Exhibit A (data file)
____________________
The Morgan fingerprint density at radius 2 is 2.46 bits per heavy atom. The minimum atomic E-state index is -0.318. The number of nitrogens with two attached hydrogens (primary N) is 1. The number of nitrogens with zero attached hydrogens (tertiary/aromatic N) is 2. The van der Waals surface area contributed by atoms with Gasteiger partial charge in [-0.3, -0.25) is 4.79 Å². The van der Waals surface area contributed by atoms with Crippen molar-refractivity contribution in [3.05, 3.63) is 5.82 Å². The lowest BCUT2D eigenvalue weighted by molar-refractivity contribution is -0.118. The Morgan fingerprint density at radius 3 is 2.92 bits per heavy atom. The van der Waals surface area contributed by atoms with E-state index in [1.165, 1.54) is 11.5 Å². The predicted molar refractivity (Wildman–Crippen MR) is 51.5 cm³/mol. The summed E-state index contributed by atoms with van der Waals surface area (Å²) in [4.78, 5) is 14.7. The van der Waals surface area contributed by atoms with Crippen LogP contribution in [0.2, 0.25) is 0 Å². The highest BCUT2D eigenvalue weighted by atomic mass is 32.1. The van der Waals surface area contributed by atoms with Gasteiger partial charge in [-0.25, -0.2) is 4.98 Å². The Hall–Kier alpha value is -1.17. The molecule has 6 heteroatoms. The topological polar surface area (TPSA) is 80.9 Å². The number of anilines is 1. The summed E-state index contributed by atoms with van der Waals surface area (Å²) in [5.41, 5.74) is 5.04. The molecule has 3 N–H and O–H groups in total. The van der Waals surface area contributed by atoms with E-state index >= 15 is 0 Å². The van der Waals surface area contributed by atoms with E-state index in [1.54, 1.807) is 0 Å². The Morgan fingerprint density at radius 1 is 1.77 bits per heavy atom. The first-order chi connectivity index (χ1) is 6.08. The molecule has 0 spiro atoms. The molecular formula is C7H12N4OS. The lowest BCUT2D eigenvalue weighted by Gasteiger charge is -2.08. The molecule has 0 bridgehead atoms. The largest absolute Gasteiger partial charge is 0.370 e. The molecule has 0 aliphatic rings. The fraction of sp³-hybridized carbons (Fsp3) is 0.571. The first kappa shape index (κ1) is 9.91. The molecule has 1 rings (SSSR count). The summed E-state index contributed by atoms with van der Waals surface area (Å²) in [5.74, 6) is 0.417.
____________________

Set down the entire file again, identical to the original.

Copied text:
The Morgan fingerprint density at radius 2 is 2.46 bits per heavy atom. The minimum atomic E-state index is -0.318. The number of nitrogens with two attached hydrogens (primary N) is 1. The number of nitrogens with zero attached hydrogens (tertiary/aromatic N) is 2. The van der Waals surface area contributed by atoms with Gasteiger partial charge in [-0.3, -0.25) is 4.79 Å². The van der Waals surface area contributed by atoms with Crippen molar-refractivity contribution in [3.05, 3.63) is 5.82 Å². The lowest BCUT2D eigenvalue weighted by molar-refractivity contribution is -0.118. The Morgan fingerprint density at radius 3 is 2.92 bits per heavy atom. The van der Waals surface area contributed by atoms with E-state index in [1.165, 1.54) is 11.5 Å². The predicted molar refractivity (Wildman–Crippen MR) is 51.5 cm³/mol. The summed E-state index contributed by atoms with van der Waals surface area (Å²) in [4.78, 5) is 14.7. The van der Waals surface area contributed by atoms with Crippen LogP contribution in [0.2, 0.25) is 0 Å². The highest BCUT2D eigenvalue weighted by atomic mass is 32.1. The van der Waals surface area contributed by atoms with Gasteiger partial charge in [-0.25, -0.2) is 4.98 Å². The Hall–Kier alpha value is -1.17. The molecule has 6 heteroatoms. The topological polar surface area (TPSA) is 80.9 Å². The number of anilines is 1. The summed E-state index contributed by atoms with van der Waals surface area (Å²) in [5.41, 5.74) is 5.04. The molecule has 3 N–H and O–H groups in total. The van der Waals surface area contributed by atoms with E-state index >= 15 is 0 Å². The van der Waals surface area contributed by atoms with E-state index in [1.54, 1.807) is 0 Å². The Morgan fingerprint density at radius 1 is 1.77 bits per heavy atom. The first-order chi connectivity index (χ1) is 6.08. The molecule has 0 spiro atoms. The molecular formula is C7H12N4OS. The lowest BCUT2D eigenvalue weighted by Gasteiger charge is -2.08. The molecule has 0 bridgehead atoms. The largest absolute Gasteiger partial charge is 0.370 e. The molecule has 0 aliphatic rings. The fraction of sp³-hybridized carbons (Fsp3) is 0.571. The first kappa shape index (κ1) is 9.91. The molecule has 1 rings (SSSR count). The summed E-state index contributed by atoms with van der Waals surface area (Å²) in [5.74, 6) is 0.417.